Stewart was able to combine the formulaic nature of physics with fundamental philosophy in his physics class.

Rachel Harris, a sophomore majoring in chemistry, took Honors Physics with Stewart. She said after the ceremony that Stewart taught students to apply abstract, philosophical thinking to physics.

“The way most people learn physics is by memorizing formulas and plugging in numbers. We took F=ma [force equals mass times acceleration] and derived all of the mechanics by reasoning, and it made all the difference,” Harris said.

During the yearly Chancellor Scholarship interviews, Stewart would focus on the individual, not the resumé.

Christopher Chirdon, assistant analyst in the Honors College, said Saturday that during the interviews, Stewart would play the first 15 minutes perfectly straight. The interviewees were typically people with perfect resumés and perfect SAT scores, and Stewart would conduct the interview in a “deanly” manner. Then, with utmost sincerity, Stewart would ask the student, “How do you feel about insecticide?”

“It was to get a feeling about who the person was,” Chirdon said.

Andrea Richards, a Chancellor Scholarship nominee, had a discussion about the merits of exercise during her interview with Stewart.

“We talked about everything other than what I wrote on paper,” Richards, a sophomore majoring in Russian and Chinese, said after the ceremony.

Upon discovery of Richards’ interest in China, Stewart gave her a book about China’s rise to power.

This was a practice that almost got him in trouble.

Provost Maher recalled the incident at the memorial service.

“I received a visit from emissaries from the internal auditors. They told me with some gravity that there was this dean giving away University books,” Maher said.

Maher was able to placate the auditors with the promise that he would get Stewart to keep a log of who he gave books to — a story that spurred a hearty chuckle throughout the church.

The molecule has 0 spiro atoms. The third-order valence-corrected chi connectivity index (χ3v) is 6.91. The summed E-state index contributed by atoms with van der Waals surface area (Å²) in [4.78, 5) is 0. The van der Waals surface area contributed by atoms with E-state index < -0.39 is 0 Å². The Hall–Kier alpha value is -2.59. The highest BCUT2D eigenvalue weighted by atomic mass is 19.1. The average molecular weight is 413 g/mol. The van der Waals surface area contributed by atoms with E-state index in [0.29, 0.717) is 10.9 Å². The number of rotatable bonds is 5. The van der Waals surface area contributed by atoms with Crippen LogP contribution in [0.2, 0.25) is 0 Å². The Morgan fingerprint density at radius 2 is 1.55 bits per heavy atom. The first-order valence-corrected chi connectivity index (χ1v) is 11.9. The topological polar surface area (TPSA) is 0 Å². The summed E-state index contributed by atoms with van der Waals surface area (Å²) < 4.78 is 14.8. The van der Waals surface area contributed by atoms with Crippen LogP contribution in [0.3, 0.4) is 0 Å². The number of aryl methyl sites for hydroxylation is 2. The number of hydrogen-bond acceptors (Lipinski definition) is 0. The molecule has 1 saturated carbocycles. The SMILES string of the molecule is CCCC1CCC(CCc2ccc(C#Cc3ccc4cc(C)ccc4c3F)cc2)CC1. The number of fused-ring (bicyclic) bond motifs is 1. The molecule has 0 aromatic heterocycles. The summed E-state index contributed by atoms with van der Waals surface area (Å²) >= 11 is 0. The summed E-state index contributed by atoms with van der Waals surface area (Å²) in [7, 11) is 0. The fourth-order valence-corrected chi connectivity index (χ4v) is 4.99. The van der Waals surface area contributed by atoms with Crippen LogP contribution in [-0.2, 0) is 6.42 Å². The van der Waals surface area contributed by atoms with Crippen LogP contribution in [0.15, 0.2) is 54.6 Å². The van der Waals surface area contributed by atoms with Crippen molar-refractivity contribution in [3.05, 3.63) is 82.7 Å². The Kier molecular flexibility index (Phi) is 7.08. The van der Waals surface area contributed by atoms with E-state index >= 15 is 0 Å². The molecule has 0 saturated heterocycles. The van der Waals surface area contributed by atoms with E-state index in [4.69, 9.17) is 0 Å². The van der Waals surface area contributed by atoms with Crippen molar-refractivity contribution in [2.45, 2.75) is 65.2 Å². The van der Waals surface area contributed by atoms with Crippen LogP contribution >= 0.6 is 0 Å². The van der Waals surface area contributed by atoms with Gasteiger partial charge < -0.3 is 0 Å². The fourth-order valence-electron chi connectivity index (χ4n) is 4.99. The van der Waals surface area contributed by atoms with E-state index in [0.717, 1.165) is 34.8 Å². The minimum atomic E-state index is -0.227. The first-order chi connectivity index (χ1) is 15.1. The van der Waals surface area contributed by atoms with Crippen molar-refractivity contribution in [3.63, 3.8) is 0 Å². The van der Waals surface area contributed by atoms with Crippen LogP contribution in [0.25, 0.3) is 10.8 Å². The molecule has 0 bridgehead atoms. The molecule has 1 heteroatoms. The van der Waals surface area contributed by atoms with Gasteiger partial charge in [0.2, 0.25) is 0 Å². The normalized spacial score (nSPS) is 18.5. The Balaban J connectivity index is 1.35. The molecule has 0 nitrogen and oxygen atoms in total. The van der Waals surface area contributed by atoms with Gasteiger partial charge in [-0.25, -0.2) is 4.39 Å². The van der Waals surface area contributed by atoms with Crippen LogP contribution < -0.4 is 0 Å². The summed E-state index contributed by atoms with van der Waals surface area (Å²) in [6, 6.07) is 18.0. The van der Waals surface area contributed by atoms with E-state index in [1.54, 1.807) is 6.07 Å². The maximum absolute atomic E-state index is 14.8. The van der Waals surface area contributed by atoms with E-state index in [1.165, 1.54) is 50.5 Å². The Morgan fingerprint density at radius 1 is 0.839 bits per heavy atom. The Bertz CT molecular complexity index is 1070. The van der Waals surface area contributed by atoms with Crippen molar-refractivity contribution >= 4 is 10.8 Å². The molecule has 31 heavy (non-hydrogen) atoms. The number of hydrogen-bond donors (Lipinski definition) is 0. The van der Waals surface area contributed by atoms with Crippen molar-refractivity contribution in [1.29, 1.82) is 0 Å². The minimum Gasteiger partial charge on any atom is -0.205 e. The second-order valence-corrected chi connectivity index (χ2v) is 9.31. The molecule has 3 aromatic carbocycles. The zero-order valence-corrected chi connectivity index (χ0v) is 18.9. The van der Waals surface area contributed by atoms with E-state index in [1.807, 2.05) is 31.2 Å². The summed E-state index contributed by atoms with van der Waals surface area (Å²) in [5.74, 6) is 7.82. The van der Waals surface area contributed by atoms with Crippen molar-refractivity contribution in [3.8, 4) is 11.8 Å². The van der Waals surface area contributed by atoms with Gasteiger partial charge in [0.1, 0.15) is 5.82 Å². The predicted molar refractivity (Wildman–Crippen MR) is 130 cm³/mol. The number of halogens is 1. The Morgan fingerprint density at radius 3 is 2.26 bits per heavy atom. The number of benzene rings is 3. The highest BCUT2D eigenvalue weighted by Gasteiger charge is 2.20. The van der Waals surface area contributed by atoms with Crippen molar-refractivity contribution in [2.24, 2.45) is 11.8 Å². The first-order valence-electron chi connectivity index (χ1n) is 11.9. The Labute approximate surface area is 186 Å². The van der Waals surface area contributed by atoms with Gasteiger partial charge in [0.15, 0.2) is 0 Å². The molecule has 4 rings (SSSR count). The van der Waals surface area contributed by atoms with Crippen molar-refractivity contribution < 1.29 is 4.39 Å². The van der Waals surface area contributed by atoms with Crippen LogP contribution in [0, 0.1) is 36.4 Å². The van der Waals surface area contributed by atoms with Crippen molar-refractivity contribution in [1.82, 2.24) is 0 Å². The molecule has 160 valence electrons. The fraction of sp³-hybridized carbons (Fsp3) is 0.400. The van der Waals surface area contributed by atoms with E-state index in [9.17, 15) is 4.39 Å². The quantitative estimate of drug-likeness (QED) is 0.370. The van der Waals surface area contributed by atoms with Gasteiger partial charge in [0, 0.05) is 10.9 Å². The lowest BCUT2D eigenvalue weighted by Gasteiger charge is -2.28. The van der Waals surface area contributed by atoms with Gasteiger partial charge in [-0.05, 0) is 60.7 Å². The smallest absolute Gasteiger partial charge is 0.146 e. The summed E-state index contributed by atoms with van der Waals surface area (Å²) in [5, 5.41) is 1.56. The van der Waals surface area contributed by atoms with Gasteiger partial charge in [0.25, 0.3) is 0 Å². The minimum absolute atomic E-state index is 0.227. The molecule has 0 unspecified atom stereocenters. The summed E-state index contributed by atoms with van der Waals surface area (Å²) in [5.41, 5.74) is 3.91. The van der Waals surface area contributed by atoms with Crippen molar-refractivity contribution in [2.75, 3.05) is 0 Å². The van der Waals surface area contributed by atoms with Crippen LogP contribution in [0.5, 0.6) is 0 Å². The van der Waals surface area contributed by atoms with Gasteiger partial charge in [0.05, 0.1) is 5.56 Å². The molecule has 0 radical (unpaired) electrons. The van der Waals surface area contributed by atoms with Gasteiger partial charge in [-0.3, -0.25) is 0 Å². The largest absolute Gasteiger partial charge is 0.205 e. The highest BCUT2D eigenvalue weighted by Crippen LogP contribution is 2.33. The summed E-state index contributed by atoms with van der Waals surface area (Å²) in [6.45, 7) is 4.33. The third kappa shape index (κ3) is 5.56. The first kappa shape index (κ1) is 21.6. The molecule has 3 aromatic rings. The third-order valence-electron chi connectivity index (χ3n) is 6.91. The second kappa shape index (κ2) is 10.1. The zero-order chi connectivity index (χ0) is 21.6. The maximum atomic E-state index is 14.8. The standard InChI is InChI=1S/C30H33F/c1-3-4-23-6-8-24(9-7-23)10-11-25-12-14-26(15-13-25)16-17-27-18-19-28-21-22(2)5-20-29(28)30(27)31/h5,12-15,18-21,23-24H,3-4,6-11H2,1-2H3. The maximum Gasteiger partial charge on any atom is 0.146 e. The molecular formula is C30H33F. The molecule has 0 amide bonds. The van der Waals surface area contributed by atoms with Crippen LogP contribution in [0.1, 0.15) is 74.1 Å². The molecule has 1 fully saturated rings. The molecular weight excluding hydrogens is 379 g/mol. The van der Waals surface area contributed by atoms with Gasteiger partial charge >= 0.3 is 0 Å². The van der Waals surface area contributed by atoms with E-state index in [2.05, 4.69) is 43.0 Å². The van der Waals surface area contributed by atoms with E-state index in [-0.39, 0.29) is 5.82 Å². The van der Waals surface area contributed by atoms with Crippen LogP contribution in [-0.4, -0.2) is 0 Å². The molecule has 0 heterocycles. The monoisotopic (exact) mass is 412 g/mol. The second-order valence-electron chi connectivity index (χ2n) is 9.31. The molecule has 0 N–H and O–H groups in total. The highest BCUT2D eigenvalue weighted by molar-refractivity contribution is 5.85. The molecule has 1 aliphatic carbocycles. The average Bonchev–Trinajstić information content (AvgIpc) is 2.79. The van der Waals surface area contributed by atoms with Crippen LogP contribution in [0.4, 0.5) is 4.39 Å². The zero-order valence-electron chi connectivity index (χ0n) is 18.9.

Chirdon said Stewart’s main philosophy was that the University was for students and that students are above all else.

“The least likely place to see him was in his office playing dean,” Nathan Hilberg, director of Academic Affairs for the Honors College, said Friday.

“He always arranged everything around his top priority — students. I never saw him send anyone away,” McCord said. “He was a solid anchor of calmness for students.”

Honors College prankster

Stewart was a spectacle-wearing, tweed-sporting person who loved to pull a good prank.

Every so often, Stewart would poke his head into an Honors classroom, Hilberg said. His face completely serious, Stewart would look directly into a speaker’s eyes and utter without breaking a smile, “Bullsh*t.”

Stewart would shed his authoritative side, as well as his sweater vest, during Halloween. On October 31, Stewart would transform from the dean of the Honors College to Captain Jack Sparrow, a werewolf or a monster from the children’s book, “Where the Wild Things Are.”

Stewart was often the victim of pranks, but it was something that he encouraged, Chirdon said.

During the late ’70s and early ’80s, when the Honors Program was on the 17th floor, Stewart’s office was adjacent to a classroom, Chirdon said. One day, he left his office unlocked, and students swapped all of his belongings with the stuff in the classroom.

“When Doc came in the next day, he laughed his butt off and just switched rooms,” Chirdon said.

Stewart’s interests were not limited to physics and pranks. He loved to bike throughout Oakland and drink fermented mare’s milk while camping in Mongolia.

He was also fond of conversation.

Stewart, who knew Morse code, would hang radio transmitters on trees while on the Honors College’s Scholars Retreat. McCord said that one time Stewart had a Morse code conversation with a ship captain on the North Atlantic.

Stewart had the ability to make anyone feel instantly at ease with him.

“Even though everyone will say he made people feel special, that doesn’t compromise his sincerity,” Hilberg said.

When McCord first met him in 1983, he felt an instant rapport with Stewart.

“All I knew is that instantly I liked him,” McCord said.

When Richards was interviewing for a Chancellor’s Scholarship, she didn’t feel the pressure.

“It felt like a conversation with a long-lost uncle,” Richards said.

Stewart was a valued member of Pitt with a unique presence that cannot be replaced.

“The Honors College has lost its captain,” Hilberg said.